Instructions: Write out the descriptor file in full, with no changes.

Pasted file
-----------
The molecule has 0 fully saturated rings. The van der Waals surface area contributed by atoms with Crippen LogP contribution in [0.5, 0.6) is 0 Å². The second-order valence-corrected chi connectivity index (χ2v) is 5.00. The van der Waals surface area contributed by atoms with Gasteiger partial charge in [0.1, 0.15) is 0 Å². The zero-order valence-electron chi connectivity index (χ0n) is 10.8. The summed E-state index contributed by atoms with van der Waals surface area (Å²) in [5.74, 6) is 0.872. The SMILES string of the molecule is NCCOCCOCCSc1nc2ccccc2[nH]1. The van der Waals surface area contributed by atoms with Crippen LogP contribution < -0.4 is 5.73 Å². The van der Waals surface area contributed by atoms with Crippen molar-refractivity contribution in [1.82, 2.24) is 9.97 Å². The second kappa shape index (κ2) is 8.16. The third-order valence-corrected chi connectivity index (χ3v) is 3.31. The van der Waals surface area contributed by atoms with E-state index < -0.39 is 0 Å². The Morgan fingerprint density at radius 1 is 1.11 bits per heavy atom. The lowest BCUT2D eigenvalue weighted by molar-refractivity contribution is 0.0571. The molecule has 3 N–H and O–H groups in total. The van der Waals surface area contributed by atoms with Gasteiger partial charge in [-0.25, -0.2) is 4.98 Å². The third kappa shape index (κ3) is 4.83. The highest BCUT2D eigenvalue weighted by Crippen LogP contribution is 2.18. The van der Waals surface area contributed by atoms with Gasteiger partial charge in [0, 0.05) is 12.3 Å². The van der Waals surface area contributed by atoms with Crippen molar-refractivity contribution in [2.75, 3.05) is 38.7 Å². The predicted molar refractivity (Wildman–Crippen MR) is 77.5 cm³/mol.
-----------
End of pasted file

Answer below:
The molecule has 0 fully saturated rings. The van der Waals surface area contributed by atoms with Crippen LogP contribution in [0.5, 0.6) is 0 Å². The second-order valence-corrected chi connectivity index (χ2v) is 5.00. The van der Waals surface area contributed by atoms with Gasteiger partial charge in [0.1, 0.15) is 0 Å². The zero-order valence-electron chi connectivity index (χ0n) is 10.8. The summed E-state index contributed by atoms with van der Waals surface area (Å²) in [5.74, 6) is 0.872. The SMILES string of the molecule is NCCOCCOCCSc1nc2ccccc2[nH]1. The van der Waals surface area contributed by atoms with Crippen LogP contribution < -0.4 is 5.73 Å². The van der Waals surface area contributed by atoms with Crippen molar-refractivity contribution in [1.82, 2.24) is 9.97 Å². The second kappa shape index (κ2) is 8.16. The third-order valence-corrected chi connectivity index (χ3v) is 3.31. The van der Waals surface area contributed by atoms with E-state index < -0.39 is 0 Å². The Morgan fingerprint density at radius 1 is 1.11 bits per heavy atom. The lowest BCUT2D eigenvalue weighted by molar-refractivity contribution is 0.0571. The molecule has 3 N–H and O–H groups in total. The van der Waals surface area contributed by atoms with Gasteiger partial charge in [-0.25, -0.2) is 4.98 Å². The third kappa shape index (κ3) is 4.83. The highest BCUT2D eigenvalue weighted by Crippen LogP contribution is 2.18. The van der Waals surface area contributed by atoms with Gasteiger partial charge in [0, 0.05) is 12.3 Å². The van der Waals surface area contributed by atoms with Crippen molar-refractivity contribution in [2.75, 3.05) is 38.7 Å². The predicted molar refractivity (Wildman–Crippen MR) is 77.5 cm³/mol.